"Is this the bill?"
"Now I will tell you I think I re
ceived this bill and settlement in
Stanvarne Wilson's office in the pres
ence of Mr. Howard Carlisle and Mr.
Wilson. He agreed in the beginning
to pay $125 on my ice box."
"You say you had this bill on the
Atlanta Brewing com.pa.ny in yotur
place of business?"
"You say that M.r. Blease returned~
to you with t'his bill receipted by
"What else transpired at that time?
You statie here that Mr. Blease al-sc
had three -five dollar bills with which~
he offered to pay me the $13-35; it
other words 'the $13.35 which -the
Brewing company owed you for bot
"You say 'ie also presented an
other paper whtich he said was a re
ceipt, but I re-fused 'to sign it and re
fused to take the money until I conlh
consult with my attorney, Mr. Stan
yarne Wilson. Mr. Blease and I thei
went to the office of Mr. Wilson, an<
after consultation with Mr. Wilsoi
and Mr. H. B. Carlisle, I was advise,
to sign t'he receipt for $13.35. I sign
Ied the receipt an accepted th
amount of money that was offere
as well as I cart recollecc, and th
same time think 'he ibhad an itemize
bill from somebody for the amout
of stock T had on hand, which I r<
fused to take for my bottles and oth<
etaff, and afterwards T got more f
"Th-at was after y'ou were talkir
aotut selling your place after yt
"Did Mr. Blease pay that money
there in the presence of Mr., Wilson
and Mr. Carlisle?"
"I ti'ink he paid it to Mr. \Vilson.
and alr. Wilson handed it to me."
"You were all three together?'
Mr. Morris testified that mn this
occasion he complained -to Mr. Blease
of having been forced to contribute
$25 to .he Spartanburg newspaper
fund, and that Mr. Blease offered to
try and get his money returned. or
to go and get it himself, and that he
voluntarily wrote an order and sug
gested that Mr. Morris send it to Mr.
BLEASE MAKES STATEMENT.
Attrjutes Disclosures to Political En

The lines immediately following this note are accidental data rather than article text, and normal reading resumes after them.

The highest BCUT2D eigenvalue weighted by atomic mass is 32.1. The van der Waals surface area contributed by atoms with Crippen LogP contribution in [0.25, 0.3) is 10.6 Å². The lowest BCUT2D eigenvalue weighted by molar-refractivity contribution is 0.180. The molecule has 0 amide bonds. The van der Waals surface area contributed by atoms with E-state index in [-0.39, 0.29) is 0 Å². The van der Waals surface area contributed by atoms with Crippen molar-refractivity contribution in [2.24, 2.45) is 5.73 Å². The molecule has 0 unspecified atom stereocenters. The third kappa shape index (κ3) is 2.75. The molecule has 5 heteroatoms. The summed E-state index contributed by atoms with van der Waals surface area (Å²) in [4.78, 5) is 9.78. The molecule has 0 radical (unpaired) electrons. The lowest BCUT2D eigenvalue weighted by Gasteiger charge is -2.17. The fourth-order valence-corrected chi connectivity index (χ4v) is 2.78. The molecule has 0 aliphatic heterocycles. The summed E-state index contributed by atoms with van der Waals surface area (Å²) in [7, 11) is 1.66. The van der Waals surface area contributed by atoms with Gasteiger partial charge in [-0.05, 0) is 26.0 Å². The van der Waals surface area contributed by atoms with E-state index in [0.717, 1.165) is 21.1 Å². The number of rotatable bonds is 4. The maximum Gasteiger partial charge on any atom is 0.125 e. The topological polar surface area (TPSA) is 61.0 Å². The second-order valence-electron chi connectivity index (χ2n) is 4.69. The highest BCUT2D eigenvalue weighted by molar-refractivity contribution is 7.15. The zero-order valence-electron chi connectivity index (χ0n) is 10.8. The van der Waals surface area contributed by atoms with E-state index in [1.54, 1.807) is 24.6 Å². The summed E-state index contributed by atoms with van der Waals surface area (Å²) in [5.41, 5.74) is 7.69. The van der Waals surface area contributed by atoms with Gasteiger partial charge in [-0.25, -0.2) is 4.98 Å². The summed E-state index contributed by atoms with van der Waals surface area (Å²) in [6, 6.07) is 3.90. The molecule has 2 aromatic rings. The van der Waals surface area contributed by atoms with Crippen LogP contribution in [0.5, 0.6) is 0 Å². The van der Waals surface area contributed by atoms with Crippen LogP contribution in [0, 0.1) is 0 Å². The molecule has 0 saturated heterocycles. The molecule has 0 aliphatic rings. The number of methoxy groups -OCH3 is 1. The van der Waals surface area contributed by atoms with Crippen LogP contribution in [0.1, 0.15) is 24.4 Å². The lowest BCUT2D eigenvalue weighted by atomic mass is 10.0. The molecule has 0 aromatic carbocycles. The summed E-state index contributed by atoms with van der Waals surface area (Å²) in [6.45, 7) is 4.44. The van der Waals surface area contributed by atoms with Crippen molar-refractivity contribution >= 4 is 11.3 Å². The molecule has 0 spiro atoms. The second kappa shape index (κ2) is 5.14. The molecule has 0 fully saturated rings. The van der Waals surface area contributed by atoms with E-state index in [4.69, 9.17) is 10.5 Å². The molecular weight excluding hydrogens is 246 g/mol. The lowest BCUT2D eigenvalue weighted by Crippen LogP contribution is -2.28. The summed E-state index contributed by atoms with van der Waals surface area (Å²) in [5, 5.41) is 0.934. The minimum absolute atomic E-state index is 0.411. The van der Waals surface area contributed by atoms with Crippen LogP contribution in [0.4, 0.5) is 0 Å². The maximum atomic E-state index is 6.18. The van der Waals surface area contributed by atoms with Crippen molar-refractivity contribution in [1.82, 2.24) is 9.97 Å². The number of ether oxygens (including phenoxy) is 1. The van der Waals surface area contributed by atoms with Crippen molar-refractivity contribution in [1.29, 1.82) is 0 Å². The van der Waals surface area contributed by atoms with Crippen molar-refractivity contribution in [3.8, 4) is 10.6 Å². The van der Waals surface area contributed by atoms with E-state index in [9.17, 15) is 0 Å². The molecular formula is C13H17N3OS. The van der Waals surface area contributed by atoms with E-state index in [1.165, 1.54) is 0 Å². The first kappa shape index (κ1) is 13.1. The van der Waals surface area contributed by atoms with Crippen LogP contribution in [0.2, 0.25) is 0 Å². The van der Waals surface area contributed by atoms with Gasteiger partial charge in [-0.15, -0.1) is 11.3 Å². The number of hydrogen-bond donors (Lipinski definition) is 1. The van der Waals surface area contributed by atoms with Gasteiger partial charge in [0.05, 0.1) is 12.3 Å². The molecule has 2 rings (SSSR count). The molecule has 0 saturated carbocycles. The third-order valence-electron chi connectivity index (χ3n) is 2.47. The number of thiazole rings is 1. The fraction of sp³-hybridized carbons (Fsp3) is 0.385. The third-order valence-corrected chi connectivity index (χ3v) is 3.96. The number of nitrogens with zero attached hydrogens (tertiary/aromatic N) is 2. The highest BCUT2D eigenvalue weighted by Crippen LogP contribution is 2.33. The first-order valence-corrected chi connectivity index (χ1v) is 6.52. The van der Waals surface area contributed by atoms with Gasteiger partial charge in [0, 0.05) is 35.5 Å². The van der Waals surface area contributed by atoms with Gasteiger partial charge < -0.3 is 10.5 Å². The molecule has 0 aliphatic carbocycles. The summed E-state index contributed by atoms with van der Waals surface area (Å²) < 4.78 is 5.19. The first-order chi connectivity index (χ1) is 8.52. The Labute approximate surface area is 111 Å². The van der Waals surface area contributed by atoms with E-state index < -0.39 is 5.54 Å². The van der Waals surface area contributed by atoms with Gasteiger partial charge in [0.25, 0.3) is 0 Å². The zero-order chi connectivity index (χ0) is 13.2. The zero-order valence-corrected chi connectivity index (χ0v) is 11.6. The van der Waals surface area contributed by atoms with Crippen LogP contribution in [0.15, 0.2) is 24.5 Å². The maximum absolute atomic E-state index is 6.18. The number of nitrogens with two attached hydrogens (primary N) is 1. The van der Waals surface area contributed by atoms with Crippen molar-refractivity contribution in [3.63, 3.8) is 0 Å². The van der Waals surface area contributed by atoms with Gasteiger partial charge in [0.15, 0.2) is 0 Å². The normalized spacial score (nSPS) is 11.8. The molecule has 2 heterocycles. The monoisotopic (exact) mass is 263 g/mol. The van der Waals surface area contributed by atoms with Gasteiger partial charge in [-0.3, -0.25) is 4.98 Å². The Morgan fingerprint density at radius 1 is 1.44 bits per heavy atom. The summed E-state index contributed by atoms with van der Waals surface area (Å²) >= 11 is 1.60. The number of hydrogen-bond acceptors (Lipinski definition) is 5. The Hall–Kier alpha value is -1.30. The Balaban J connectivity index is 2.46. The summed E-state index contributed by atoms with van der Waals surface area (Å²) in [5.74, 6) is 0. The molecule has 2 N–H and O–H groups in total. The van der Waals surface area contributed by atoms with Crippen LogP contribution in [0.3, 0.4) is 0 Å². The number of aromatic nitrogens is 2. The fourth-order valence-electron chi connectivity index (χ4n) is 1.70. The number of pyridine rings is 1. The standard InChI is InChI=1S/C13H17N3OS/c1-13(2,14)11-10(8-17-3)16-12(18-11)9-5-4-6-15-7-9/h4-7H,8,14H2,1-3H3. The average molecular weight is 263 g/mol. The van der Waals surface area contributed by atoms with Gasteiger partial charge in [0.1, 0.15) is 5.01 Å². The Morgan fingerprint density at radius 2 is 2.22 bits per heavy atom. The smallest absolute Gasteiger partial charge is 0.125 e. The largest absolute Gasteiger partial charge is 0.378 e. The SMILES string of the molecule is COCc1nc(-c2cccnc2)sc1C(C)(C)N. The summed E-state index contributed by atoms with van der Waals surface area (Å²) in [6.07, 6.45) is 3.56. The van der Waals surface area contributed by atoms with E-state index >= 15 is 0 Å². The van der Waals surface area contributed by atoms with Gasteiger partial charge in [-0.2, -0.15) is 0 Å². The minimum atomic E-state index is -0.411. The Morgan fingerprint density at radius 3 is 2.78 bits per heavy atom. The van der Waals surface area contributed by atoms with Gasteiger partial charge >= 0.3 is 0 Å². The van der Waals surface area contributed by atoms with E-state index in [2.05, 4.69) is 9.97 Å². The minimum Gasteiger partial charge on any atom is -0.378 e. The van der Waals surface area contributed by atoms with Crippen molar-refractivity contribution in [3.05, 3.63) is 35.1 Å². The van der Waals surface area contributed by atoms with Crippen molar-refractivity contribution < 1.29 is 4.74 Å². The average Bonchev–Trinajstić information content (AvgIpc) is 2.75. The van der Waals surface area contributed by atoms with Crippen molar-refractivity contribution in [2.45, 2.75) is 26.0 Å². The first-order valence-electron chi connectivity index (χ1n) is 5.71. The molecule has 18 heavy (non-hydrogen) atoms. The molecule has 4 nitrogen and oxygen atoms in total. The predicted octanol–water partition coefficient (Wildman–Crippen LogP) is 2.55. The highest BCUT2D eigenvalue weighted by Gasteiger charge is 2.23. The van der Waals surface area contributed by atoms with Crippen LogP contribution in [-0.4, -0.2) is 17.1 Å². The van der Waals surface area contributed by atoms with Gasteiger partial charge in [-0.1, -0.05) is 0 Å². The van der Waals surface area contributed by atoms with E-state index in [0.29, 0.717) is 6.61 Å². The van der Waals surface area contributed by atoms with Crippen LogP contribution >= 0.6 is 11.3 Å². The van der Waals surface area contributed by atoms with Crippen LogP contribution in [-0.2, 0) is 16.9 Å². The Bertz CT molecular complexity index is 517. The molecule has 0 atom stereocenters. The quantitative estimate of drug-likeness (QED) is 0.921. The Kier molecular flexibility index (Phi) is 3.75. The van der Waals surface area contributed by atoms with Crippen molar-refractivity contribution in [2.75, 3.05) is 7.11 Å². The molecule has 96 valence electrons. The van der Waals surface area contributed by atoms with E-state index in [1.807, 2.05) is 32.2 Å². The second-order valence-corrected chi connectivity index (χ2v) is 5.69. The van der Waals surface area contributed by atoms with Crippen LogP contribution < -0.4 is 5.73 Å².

mity-Interesting Incident of
Investigation at Spartanburg.
Speci.al to the State.
Spartanburg. Aug. 9.-At the ses
sion of the dispensary investigation
here today Senator Blease made the
following privileged statement:
"I have heard my name brought
into this matter in this manner for
malicious political reasons until T am
tired of it. Toland had no conversa
tion at all with me aboit this commit
tee or its examinations. Mr. Toland
came to me at the hotel yesterday
and said. 'Where is Charlie Smith?'
I 'said. 'I don't know. sir. I have
not got anything to do with Charlie
Smith.' He said, 'If Charlie Smith
will give me $ioo I will not appear
before this committee.' I said, 'I have
nothing to do with Charlie Smith or
,you and don't care to 'have anything
to do with you.' He said. 'Neither
do I want to have a God damned
-tting to do with you.' I turned and
walked into the Argyle hotel and that
is every word Toland has spoken to
me in the last four or five years.
"While I am on my feet I want to
make a statement in regard to the
Morris matter. The two gentlemen
who are conducting this division of
this investigation are political enemies
of the deepest sort of mine."
Mr. Lyon: "I wish to most em
phMatically deny th'at statement."
Mr. Blease: "I can prove it by the
records of the house and senate."
IMr. Lyon: "There is absolutely no
foundation for it. My relations with
him have been pleasant and I have
held him in very great esteem until I
found out abou-t his conduct in Spar
tanburg and since that time my 'opin
ion has dhlanged very materially."
Mr. Blease: "Any man 'that says
that m'iy conduct was not that of a
gentleman is a liar and I am willing
to take care of myself."
Mr. Christensen: "I presume that
while we were in the sena'te together
we did not vote alike on all bills or
take the same position on all ques
tions, .but that does not m.ean any
Mr. Blease: "I can prove wh-at I
say by the record. The indorse
ments given by the people of my owr
county are sufficient for my repu'
tation without getti.ng it from that
class of people."
Continuing, Mr. Bl'ease said: "1
came to Spartanburg to the May fes
tiva!. I stopped'as I have alway:
been doin.g since Mr. Hester hias be'er
running the Argyle-wirh him. Som<
time during t,he week. I don't remer
1ber the day. Jeff Dunwoody, came in